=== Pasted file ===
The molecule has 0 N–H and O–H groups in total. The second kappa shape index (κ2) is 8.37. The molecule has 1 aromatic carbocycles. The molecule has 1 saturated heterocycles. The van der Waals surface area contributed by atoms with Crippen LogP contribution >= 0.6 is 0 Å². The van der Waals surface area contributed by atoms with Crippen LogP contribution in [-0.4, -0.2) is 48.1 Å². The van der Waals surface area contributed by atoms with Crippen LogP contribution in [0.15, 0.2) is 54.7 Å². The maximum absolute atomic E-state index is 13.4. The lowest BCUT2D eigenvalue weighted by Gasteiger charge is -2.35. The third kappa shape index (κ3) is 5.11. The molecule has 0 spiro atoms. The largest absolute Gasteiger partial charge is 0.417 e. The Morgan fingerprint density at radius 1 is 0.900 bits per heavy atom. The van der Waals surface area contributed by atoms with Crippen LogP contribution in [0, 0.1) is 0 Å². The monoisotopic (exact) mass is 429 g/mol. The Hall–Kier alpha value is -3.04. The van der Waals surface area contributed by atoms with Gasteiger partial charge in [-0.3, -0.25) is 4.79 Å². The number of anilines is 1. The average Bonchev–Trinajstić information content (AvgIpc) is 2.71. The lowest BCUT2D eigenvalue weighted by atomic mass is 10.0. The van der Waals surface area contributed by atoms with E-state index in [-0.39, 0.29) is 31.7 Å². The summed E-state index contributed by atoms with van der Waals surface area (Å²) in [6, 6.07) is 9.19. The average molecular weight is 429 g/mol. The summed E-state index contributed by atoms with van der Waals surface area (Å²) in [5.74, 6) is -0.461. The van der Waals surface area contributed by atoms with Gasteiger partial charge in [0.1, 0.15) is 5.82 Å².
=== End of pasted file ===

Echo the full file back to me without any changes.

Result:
The molecule has 0 N–H and O–H groups in total. The second kappa shape index (κ2) is 8.37. The molecule has 1 aromatic carbocycles. The molecule has 1 saturated heterocycles. The van der Waals surface area contributed by atoms with Crippen LogP contribution >= 0.6 is 0 Å². The van der Waals surface area contributed by atoms with Crippen LogP contribution in [-0.4, -0.2) is 48.1 Å². The van der Waals surface area contributed by atoms with Crippen LogP contribution in [0.15, 0.2) is 54.7 Å². The maximum absolute atomic E-state index is 13.4. The lowest BCUT2D eigenvalue weighted by Gasteiger charge is -2.35. The third kappa shape index (κ3) is 5.11. The molecule has 0 spiro atoms. The largest absolute Gasteiger partial charge is 0.417 e. The Morgan fingerprint density at radius 1 is 0.900 bits per heavy atom. The van der Waals surface area contributed by atoms with Crippen LogP contribution in [0, 0.1) is 0 Å². The monoisotopic (exact) mass is 429 g/mol. The Hall–Kier alpha value is -3.04. The van der Waals surface area contributed by atoms with Gasteiger partial charge in [-0.3, -0.25) is 4.79 Å². The number of anilines is 1. The average Bonchev–Trinajstić information content (AvgIpc) is 2.71. The lowest BCUT2D eigenvalue weighted by atomic mass is 10.0. The van der Waals surface area contributed by atoms with E-state index in [-0.39, 0.29) is 31.7 Å². The summed E-state index contributed by atoms with van der Waals surface area (Å²) in [6, 6.07) is 9.19. The average molecular weight is 429 g/mol. The summed E-state index contributed by atoms with van der Waals surface area (Å²) in [5.74, 6) is -0.461. The van der Waals surface area contributed by atoms with Gasteiger partial charge in [0.1, 0.15) is 5.82 Å².